Dispute resolution – taking a role in determining disputes between industry parties;
System planning and network development – the proposals here are wide-ranging and include carrying out holistic and coordinated network planning and critically evaluating investment proposals as part of price controls. The Consultation expects these network planning functions to be largely advisory;
Driving competition in energy networks - running tenders, advising on tendering criteria, and making recommendation to Ofgem on where network competition for specific projects would be in consumers’ interests;
Energy market design – playing a greater role in market design, for example taking responsibility for certain Capacity Market functions that currently sit within BEIS or Ofgem;
Coordination with distribution networks – this largely involves working with DNOs and GDNs to enable whole system optimisation and better network processes;
Heat and transport decarbonisation – playing a greater role in advising and coordinating elements of heat and transport decarbonisation such as supporting with local energy mapping;
Data and digitalisation – taking on greater data responsibilities such as horizon scanning, monitoring data developments and coordinating and maintaining data standards across the energy sector;
Future system operability, engineering standards and energy code development – the roles here are wide-ranging and cover monitoring and recommending changes to codes and engineering standards and having oversight of the whole of energy code development as an Integrated Rule Making Body; and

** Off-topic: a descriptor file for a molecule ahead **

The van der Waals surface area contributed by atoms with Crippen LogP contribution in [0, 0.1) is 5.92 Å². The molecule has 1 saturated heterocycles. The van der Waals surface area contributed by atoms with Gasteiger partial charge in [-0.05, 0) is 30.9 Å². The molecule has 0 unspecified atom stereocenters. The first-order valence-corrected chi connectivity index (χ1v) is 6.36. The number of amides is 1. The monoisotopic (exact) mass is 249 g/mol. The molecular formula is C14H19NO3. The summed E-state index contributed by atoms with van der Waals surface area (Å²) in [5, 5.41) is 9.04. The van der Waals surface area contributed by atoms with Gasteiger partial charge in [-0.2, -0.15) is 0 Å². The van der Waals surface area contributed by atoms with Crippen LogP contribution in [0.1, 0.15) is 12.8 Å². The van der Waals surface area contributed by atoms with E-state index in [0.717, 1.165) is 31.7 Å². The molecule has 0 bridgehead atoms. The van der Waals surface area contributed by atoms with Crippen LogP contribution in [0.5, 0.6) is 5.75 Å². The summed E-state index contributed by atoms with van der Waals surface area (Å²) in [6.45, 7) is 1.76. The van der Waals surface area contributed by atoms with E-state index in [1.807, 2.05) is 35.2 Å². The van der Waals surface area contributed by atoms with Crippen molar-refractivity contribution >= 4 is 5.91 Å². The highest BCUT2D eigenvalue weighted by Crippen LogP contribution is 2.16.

Supporting hydrogen and CCUS – taking on additional functions to support the growth and diversification of hydrogen networks and the development of CCUS.
Possibility of electricity-cas control room coordination and information sharing
While not currently under consideration, with the development of hydrogen capabilities there may be scenarios where there are greater benefits in having a combined gas / hydrogen and electricity FSO control room operating the whole energy system on a daily basis. This would however be dependent on whether any hydrogen uptake is at a national level, the prevailing type of hydrogen produced and who the system operator would be. There would therefore be further consideration on the costs and benefits when there is greater clarity on this issue. This is expected to be in the late 2020s.